A multi-hazard scenario of an Auckland Volcanic Field (AVF) eruption reveals the potential impact on transport infrastructure and network users.
Volcanic ash can play havoc with transport infrastructure, disrupting vital networks.
The degree of disruption depends on particle size and deposit thickness, weather conditions, road surface materials and mitigation actions.
Volcanic ash fall (tephra) can damage or even destroy buildings and infrastructure and threaten health and well-being, along with having a massive impact on both the local and national economy.
Several eruption scenarios set the scene for developing better volcanic risk mitigation and asset management practices.
Observations and numerical models can help explore the depositional mechanisms, macroscale current dynamics, and potential impact on the city of dilute pyroclastic density currents (PDCs) in the Auckland Volcanic Field (AVF).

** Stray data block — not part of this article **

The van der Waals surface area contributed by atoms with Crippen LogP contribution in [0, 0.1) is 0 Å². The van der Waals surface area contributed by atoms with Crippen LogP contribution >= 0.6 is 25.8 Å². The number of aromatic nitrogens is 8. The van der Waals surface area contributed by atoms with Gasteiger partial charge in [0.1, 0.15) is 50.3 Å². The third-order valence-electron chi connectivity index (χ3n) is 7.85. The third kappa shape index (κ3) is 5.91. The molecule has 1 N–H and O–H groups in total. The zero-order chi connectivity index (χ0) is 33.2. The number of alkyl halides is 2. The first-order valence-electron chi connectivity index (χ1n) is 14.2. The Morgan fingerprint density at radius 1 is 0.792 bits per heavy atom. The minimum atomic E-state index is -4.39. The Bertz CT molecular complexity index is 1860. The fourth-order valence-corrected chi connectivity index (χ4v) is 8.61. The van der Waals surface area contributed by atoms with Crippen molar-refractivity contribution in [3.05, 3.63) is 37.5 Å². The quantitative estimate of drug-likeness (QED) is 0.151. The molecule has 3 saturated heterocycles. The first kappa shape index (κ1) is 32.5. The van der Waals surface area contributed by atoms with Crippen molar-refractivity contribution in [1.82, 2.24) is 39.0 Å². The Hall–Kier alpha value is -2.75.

Tags:Aucklandbase surgecurrentdensitydynamicsEmergency Managementfieldimpactmodelspyroclasticvolcanic
A detailed study of the ancient and modern topography of New Zealand’s most populous city, Auckland, has revealed significant concealed fault offsets beneath the region’s volcanic field deposits.
Tags:AucklandAuckland Volcanic Field (AVF)block faultingborehole analysisconcealed faultsfaultsfieldgeologyJunction Magnetic AnomalymagneticstructuraltopographyvolcanicWaitematā Group erosion surface
The scale of eruption in the Auckland Volcanic Field (AVF) appears to be controlled by the dynamics of the soft area (asthenosphere) of the upper mantle.
The orientation of horizontal components of borehole seismometers is unknown on installation.
However, it is crucial to any multicomponent seismic analysis.
The rate of activity in the Auckland Volcanic Field (AVF) in the upper North Island of New Zealand has been increasing for the past 60,000 years, suggesting that the field is still in its infancy.
Tags:chemistryeducationEmgency managementeruptionfieldgeologyhistoryqualitative researchvolcanic